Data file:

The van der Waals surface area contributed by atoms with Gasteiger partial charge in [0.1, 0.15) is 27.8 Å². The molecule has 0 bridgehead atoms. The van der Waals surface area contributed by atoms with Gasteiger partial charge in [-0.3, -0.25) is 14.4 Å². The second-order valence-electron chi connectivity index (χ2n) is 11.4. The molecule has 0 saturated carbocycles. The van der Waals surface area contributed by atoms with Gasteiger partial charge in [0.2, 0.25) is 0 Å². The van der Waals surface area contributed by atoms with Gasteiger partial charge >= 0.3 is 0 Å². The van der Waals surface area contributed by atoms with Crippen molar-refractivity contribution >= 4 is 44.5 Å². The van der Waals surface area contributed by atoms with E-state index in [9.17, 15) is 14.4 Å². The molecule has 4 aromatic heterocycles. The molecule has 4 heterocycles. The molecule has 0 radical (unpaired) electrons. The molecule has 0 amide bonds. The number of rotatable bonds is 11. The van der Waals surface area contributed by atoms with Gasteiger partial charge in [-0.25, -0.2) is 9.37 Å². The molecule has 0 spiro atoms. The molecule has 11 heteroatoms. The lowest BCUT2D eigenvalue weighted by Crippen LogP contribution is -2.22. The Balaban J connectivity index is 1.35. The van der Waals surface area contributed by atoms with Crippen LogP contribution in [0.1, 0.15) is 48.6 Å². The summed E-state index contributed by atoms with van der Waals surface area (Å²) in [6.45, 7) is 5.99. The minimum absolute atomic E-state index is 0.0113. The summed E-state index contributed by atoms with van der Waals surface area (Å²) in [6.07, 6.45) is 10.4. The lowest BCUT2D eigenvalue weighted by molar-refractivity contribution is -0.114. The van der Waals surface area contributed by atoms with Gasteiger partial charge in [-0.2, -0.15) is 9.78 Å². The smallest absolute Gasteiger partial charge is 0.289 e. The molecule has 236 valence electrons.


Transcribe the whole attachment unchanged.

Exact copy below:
The van der Waals surface area contributed by atoms with Gasteiger partial charge in [0.1, 0.15) is 27.8 Å². The molecule has 0 bridgehead atoms. The van der Waals surface area contributed by atoms with Gasteiger partial charge in [-0.3, -0.25) is 14.4 Å². The second-order valence-electron chi connectivity index (χ2n) is 11.4. The molecule has 0 saturated carbocycles. The van der Waals surface area contributed by atoms with Gasteiger partial charge in [0.2, 0.25) is 0 Å². The van der Waals surface area contributed by atoms with Gasteiger partial charge >= 0.3 is 0 Å². The van der Waals surface area contributed by atoms with Crippen molar-refractivity contribution >= 4 is 44.5 Å². The van der Waals surface area contributed by atoms with E-state index in [9.17, 15) is 14.4 Å². The molecule has 4 aromatic heterocycles. The molecule has 4 heterocycles. The molecule has 0 radical (unpaired) electrons. The molecule has 0 amide bonds. The number of rotatable bonds is 11. The van der Waals surface area contributed by atoms with Gasteiger partial charge in [-0.25, -0.2) is 9.37 Å². The molecule has 0 spiro atoms. The molecule has 11 heteroatoms. The lowest BCUT2D eigenvalue weighted by Crippen LogP contribution is -2.22. The Balaban J connectivity index is 1.35. The van der Waals surface area contributed by atoms with Crippen LogP contribution in [0.1, 0.15) is 48.6 Å². The summed E-state index contributed by atoms with van der Waals surface area (Å²) in [6.45, 7) is 5.99. The minimum absolute atomic E-state index is 0.0113. The summed E-state index contributed by atoms with van der Waals surface area (Å²) in [6.07, 6.45) is 10.4. The lowest BCUT2D eigenvalue weighted by molar-refractivity contribution is -0.114. The van der Waals surface area contributed by atoms with Gasteiger partial charge in [-0.2, -0.15) is 9.78 Å². The smallest absolute Gasteiger partial charge is 0.289 e. The molecule has 236 valence electrons.